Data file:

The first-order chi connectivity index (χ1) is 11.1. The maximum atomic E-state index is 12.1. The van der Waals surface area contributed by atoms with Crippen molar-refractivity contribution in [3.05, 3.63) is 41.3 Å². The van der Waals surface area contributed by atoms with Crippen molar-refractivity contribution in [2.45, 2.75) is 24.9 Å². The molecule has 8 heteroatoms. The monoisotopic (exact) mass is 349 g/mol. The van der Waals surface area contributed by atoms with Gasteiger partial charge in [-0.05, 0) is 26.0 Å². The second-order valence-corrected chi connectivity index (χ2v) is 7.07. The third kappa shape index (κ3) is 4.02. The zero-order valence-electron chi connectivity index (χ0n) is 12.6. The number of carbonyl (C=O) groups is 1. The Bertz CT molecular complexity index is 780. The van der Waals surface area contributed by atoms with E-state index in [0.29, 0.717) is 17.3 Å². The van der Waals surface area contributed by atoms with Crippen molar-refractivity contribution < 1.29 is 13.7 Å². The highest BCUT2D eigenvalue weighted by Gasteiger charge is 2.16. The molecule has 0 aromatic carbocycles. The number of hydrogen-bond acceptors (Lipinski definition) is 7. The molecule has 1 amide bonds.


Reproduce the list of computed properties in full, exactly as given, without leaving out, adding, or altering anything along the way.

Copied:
The first-order chi connectivity index (χ1) is 11.1. The maximum atomic E-state index is 12.1. The van der Waals surface area contributed by atoms with Crippen molar-refractivity contribution in [3.05, 3.63) is 41.3 Å². The van der Waals surface area contributed by atoms with Crippen molar-refractivity contribution in [2.45, 2.75) is 24.9 Å². The molecule has 8 heteroatoms. The monoisotopic (exact) mass is 349 g/mol. The van der Waals surface area contributed by atoms with Gasteiger partial charge in [-0.05, 0) is 26.0 Å². The second-order valence-corrected chi connectivity index (χ2v) is 7.07. The third kappa shape index (κ3) is 4.02. The zero-order valence-electron chi connectivity index (χ0n) is 12.6. The number of carbonyl (C=O) groups is 1. The Bertz CT molecular complexity index is 780. The van der Waals surface area contributed by atoms with E-state index in [0.29, 0.717) is 17.3 Å². The van der Waals surface area contributed by atoms with Crippen molar-refractivity contribution < 1.29 is 13.7 Å². The highest BCUT2D eigenvalue weighted by Gasteiger charge is 2.16. The molecule has 0 aromatic carbocycles. The number of hydrogen-bond acceptors (Lipinski definition) is 7. The molecule has 1 amide bonds.